The total amount that can be contributed to your solo 401(k) through employee salary reductions and contributions from your business is $57,000 in 2020. 

This can generate tons of tax savings for you if you own your own business.

The second way you can reduce your taxes as an independent contractor or business owner is to set up and contribute to a traditional or Roth IRA. Since you are not covered by a workplace retirement plan (unless you set up a solo 401k too), you can contribute up to the max into an IRA in any given year.

The third way you can reduce your taxes as an independent contractor or business owner is to deduct as many legitimate business expenses as you possibly can. These expenses include work-related clothing (scrubs, white coat, shoes, etc.), licenses & fees, training materials, mileage, cell phone, computer, home office, and many other expenses. 

These expenses are deducted from your income before you pay any income tax on the money you have made. This is huge, and also why it is so important to have some sort of accounting software or expense tracking system, so you can maximize the number of deductions you can take, thus reducing your taxable income.

Working with a CPA can also help you maximize your deductions, as there may be deductions you are not aware of or that require more in-depth calculations.

Other Strategies to Help You Pay Less Tax

So far, we have mainly talked about how to pay less in taxes as a physician by using retirement accounts or by deducting business expenses.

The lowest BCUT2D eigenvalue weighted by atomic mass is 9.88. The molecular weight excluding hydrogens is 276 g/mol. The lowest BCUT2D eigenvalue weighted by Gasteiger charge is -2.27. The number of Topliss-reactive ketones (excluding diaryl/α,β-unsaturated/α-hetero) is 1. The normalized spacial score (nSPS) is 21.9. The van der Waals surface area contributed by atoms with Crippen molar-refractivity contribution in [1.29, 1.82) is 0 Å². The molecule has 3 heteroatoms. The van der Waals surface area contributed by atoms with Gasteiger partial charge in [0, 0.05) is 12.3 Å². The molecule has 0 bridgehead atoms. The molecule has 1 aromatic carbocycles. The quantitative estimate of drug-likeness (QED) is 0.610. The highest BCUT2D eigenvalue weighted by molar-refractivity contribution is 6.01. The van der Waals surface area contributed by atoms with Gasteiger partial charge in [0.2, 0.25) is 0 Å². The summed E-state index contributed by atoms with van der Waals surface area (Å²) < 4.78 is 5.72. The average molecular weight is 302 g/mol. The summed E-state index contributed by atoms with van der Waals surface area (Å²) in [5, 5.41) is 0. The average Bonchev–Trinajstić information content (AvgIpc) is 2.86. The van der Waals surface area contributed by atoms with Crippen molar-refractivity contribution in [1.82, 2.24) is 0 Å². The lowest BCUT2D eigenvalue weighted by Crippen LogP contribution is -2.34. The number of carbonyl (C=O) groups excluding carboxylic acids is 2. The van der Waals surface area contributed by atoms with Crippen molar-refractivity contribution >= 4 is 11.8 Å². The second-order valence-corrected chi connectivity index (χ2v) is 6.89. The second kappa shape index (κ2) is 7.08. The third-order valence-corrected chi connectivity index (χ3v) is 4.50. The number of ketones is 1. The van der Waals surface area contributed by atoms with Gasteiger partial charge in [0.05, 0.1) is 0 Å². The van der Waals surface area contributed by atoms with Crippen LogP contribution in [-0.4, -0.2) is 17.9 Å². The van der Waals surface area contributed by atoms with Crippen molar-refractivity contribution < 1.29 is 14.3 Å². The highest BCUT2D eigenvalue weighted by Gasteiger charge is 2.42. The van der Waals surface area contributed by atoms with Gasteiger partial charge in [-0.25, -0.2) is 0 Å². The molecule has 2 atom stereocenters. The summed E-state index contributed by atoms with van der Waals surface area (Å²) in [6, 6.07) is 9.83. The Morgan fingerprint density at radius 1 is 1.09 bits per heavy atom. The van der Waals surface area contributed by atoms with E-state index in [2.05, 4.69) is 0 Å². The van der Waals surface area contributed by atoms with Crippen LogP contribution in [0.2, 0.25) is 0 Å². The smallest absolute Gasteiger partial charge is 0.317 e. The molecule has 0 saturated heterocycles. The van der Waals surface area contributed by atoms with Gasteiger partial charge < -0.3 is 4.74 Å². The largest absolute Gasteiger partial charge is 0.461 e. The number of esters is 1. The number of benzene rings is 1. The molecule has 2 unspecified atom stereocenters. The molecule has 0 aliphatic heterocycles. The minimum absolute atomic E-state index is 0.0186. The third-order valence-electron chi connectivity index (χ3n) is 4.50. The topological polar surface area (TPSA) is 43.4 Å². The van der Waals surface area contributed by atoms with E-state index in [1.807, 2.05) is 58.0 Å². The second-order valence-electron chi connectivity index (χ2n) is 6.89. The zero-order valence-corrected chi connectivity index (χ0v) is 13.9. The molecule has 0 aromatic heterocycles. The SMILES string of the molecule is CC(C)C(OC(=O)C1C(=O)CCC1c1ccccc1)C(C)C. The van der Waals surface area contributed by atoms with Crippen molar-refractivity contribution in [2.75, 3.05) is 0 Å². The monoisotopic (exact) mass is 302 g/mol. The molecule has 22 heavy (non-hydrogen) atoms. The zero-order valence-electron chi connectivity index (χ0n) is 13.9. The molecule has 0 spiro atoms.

What other strategies can you use to pay less tax?

Using a Health Savings Account (HSA) is another great way to reduce your taxable income. 

Known for its triple tax savings, an HSA allows you to contribute pre-tax dollars, let that money grow tax-free, and then take a tax-free distribution as long as the distribution is used for qualifying medical expenses for you, your spouse or your dependents. 

You are eligible to contribute to an HSA if you are enrolled in a high deductible health plan (HDHP) as defined by the IRS. The chart below shows how the IRS defines an HDHP. 

 

Can Contribute and Deduct Full Amount If MAGI Less Than: Cannot Contribute and Deduct Full Amount If MAGI Greater Than:
Minimum Annual Deductible $1,400 $2,800
Maximum Annual Deductible and Other Out of Pocket Expenses $6,900 $13,800

 

Contributions are limited based on whether you have self-only coverage or family coverage.

If you have self-only coverage, you can contribute and deduct up to $3,550 in 2020. The limit for family coverage is $7,100

If you take a distribution from your HSA that is not for a qualifying medical expense, then you will own income tax on the distribution as well as an additional 20% tax penalty.

Don’t do this!

But what if you contribute to an HSA and then never have to take a distribution for qualifying medical expenses?

First, tell me your secret to never having a medical expense in your life!

Second, once you reach age 65, you can take distributions from your HSA that aren’t for qualifying medical expenses and only pay income tax on the distributions. You won’t have to pay the additional 20% tax penalty.